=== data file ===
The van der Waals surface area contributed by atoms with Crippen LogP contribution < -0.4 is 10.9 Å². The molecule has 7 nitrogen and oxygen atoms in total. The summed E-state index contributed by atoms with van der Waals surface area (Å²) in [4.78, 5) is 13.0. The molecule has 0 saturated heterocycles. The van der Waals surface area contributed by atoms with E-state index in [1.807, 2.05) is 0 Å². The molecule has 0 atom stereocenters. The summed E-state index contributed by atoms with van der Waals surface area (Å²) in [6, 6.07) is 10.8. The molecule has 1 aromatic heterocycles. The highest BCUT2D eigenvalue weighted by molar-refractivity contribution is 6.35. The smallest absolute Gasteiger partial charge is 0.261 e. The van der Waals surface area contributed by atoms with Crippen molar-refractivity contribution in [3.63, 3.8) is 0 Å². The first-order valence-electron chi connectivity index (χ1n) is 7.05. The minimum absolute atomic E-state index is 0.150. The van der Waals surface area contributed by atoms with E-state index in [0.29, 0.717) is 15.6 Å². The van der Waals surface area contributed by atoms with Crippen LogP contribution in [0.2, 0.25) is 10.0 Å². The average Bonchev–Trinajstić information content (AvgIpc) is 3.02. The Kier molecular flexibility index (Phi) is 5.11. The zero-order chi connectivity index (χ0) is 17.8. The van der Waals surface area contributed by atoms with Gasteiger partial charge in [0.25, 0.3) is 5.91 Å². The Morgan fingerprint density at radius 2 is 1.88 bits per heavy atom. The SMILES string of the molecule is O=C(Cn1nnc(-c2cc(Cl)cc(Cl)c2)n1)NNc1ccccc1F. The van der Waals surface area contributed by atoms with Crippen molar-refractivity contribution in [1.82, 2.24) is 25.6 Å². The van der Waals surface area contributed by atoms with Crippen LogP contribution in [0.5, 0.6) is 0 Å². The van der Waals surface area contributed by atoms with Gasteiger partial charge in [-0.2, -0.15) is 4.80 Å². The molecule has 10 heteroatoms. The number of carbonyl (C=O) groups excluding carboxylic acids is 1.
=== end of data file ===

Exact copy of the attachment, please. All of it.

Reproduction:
The van der Waals surface area contributed by atoms with Crippen LogP contribution < -0.4 is 10.9 Å². The molecule has 7 nitrogen and oxygen atoms in total. The summed E-state index contributed by atoms with van der Waals surface area (Å²) in [4.78, 5) is 13.0. The molecule has 0 saturated heterocycles. The van der Waals surface area contributed by atoms with E-state index in [1.807, 2.05) is 0 Å². The molecule has 0 atom stereocenters. The summed E-state index contributed by atoms with van der Waals surface area (Å²) in [6, 6.07) is 10.8. The molecule has 1 aromatic heterocycles. The highest BCUT2D eigenvalue weighted by molar-refractivity contribution is 6.35. The smallest absolute Gasteiger partial charge is 0.261 e. The van der Waals surface area contributed by atoms with Crippen molar-refractivity contribution in [3.63, 3.8) is 0 Å². The first-order valence-electron chi connectivity index (χ1n) is 7.05. The minimum absolute atomic E-state index is 0.150. The van der Waals surface area contributed by atoms with E-state index in [0.29, 0.717) is 15.6 Å². The van der Waals surface area contributed by atoms with Crippen LogP contribution in [0.2, 0.25) is 10.0 Å². The average Bonchev–Trinajstić information content (AvgIpc) is 3.02. The Kier molecular flexibility index (Phi) is 5.11. The zero-order chi connectivity index (χ0) is 17.8. The van der Waals surface area contributed by atoms with Gasteiger partial charge in [0.25, 0.3) is 5.91 Å². The Morgan fingerprint density at radius 2 is 1.88 bits per heavy atom. The SMILES string of the molecule is O=C(Cn1nnc(-c2cc(Cl)cc(Cl)c2)n1)NNc1ccccc1F. The van der Waals surface area contributed by atoms with Crippen molar-refractivity contribution in [1.82, 2.24) is 25.6 Å². The van der Waals surface area contributed by atoms with Crippen LogP contribution in [0.5, 0.6) is 0 Å². The van der Waals surface area contributed by atoms with Gasteiger partial charge in [-0.2, -0.15) is 4.80 Å². The molecule has 10 heteroatoms. The number of carbonyl (C=O) groups excluding carboxylic acids is 1.